Measurement of Gas Exchange
Gas exchange is measured through several means, including
The diffusing capacity for carbon monoxide (DLCO) is a measure of the ability of gas to transfer from the alveoli across the alveolar epithelium and the capillary endothelium to the red blood cells. The DLCO depends not only on the area and thickness of the blood-gas barrier but also on the volume of blood in the pulmonary capillaries. The distribution of alveolar volume and ventilation also affects the measurement.
DLCO is measured by sampling end-expiratory gas for carbon monoxide (CO) after patients inspire a small amount of carbon monoxide, hold their breath, and exhale. Measured DLCO should be adjusted for alveolar volume (which is estimated from dilution of helium) and the patient’s hematocrit. DLCO is reported as mL/minute/mm Hg and as a percentage of a predicted value.
Conditions that primarily affect the pulmonary vasculature, such as primary pulmonary hypertension and pulmonary embolism, decrease DLCO. Conditions that affect the lung diffusely, such as emphysema and pulmonary fibrosis, decrease both DLCO and alveolar ventilation (VA). Reduced DLCO also occurs in patients with previous lung resection because total lung volume is smaller, but DLCO corrects to or even exceeds normal when adjusted for VA because increased additional vascular surface area is recruited in the remaining lung. Patients with anemia have lower DLCO values that correct when adjusted for hemoglobin values.
Conditions that cause DLCO to be higher than predicted include
The DLCO increase in heart failure presumably because the increased pulmonary venous and arterial pressure recruits additional pulmonary microvessels. In erythrocythemia, DLCO is increased because hematocrit is increased and because of the vascular recruitment that occurs with increased pulmonary pressures due to increased viscosity. In alveolar hemorrhage, red blood cells in the alveolar space can also bind carbon monoxide, increasing DLCO. In asthma, the increase in DLCO is attributed to presumed vascular recruitment; however, some data suggest it may also be due to growth factor–stimulated neovascularization.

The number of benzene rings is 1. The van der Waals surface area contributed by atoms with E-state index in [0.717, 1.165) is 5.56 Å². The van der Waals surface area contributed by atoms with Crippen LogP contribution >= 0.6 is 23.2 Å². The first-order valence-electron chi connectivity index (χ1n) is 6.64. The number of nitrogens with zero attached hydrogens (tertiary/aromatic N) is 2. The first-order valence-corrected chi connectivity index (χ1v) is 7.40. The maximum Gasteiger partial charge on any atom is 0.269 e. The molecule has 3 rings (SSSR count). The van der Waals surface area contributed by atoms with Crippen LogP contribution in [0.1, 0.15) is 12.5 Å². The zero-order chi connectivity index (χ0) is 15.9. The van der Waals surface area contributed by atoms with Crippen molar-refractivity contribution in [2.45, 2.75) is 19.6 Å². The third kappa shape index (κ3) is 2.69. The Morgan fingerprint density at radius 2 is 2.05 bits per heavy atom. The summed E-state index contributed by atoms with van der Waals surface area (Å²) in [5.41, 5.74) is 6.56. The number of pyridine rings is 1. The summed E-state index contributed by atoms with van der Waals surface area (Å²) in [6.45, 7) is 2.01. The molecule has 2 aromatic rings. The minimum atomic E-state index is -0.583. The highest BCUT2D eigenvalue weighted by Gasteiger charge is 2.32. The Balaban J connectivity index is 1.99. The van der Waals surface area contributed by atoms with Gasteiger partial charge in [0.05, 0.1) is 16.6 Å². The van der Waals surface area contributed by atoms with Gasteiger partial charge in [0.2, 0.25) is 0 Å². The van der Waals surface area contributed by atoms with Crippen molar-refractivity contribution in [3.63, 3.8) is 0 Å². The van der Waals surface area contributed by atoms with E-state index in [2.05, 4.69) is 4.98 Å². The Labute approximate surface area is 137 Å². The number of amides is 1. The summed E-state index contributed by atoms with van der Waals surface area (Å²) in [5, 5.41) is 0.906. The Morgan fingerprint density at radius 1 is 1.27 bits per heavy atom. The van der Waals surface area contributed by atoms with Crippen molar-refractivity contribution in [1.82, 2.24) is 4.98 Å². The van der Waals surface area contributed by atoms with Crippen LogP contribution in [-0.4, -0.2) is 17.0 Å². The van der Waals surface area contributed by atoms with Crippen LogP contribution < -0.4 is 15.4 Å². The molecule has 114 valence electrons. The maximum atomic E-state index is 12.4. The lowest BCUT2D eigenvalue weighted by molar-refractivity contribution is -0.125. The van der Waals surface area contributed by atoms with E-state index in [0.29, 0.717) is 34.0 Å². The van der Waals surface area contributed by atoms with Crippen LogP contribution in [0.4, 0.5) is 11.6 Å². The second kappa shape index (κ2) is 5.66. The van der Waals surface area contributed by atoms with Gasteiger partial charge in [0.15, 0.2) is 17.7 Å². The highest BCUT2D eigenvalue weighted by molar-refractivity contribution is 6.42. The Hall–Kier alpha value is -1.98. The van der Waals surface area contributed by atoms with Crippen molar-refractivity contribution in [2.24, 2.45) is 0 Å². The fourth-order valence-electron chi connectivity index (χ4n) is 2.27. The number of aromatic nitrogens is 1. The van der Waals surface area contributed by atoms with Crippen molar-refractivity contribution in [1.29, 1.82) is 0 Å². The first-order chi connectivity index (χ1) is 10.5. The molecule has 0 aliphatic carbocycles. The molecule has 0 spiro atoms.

Transcutaneous pulse oximetry estimates oxygen saturation (SpO2) of capillary blood based on the absorption of light from light-emitting diodes positioned in a finger clip or adhesive strip probe. The estimates are generally very accurate and correlate to within 5% of measured arterial oxygen saturation (SaO2). Results may be less accurate in patients with
Pulse oximetry results are also less accurate in patients wearing nail polish.
Pulse oximetry is able to detect only oxyhemoglobin or reduced hemoglobin but not other types of hemoglobin (eg, carboxyhemoglobin, methemoglobin); those types are assumed to be oxyhemoglobin and falsely elevate the SpO2 measurement.
ABG sampling is done to obtain accurate measures of arterial oxygen partial pressure (PaO2), arterial carbon dioxide partial pressure (PaCO2), and arterial pH; these variables adjusted for the patient’s temperature allow for calculation of bicarbonate level (which can also be measured directly from venous blood) and SaO2. ABG sampling can also accurately measure carboxyhemoglobin and methemoglobin.
The radial artery is usually used. Because arterial puncture in rare cases leads to thrombosis and impaired perfusion of distal tissue, Allen test may be done to assess adequacy of collateral circulation. With this maneuver, the radial and ulnar pulses are simultaneously occluded until the patient's hand becomes pale. The ulnar pulse is then released while pressure on the radial pulse is maintained. A blush across the entire hand within 7 sec of release of the ulnar pulse suggests adequate flow through the ulnar artery.
Under sterile conditions, a 22- to 25-gauge needle attached to a heparin-treated syringe is inserted just proximal to the maximal impulse of the radial arterial pulse and advanced slightly distally into the artery until pulsatile blood is returned. Systolic blood pressure is usually sufficient to push back the syringe plunger. After 3 to 5 mL of blood is collected, the needle is quickly withdrawn, and firm pressure is applied to the puncture site to facilitate hemostasis. Simultaneously, the ABG specimen is placed on ice to reduce oxygen consumption and carbon dioxide production by WBCs and is sent to the laboratory.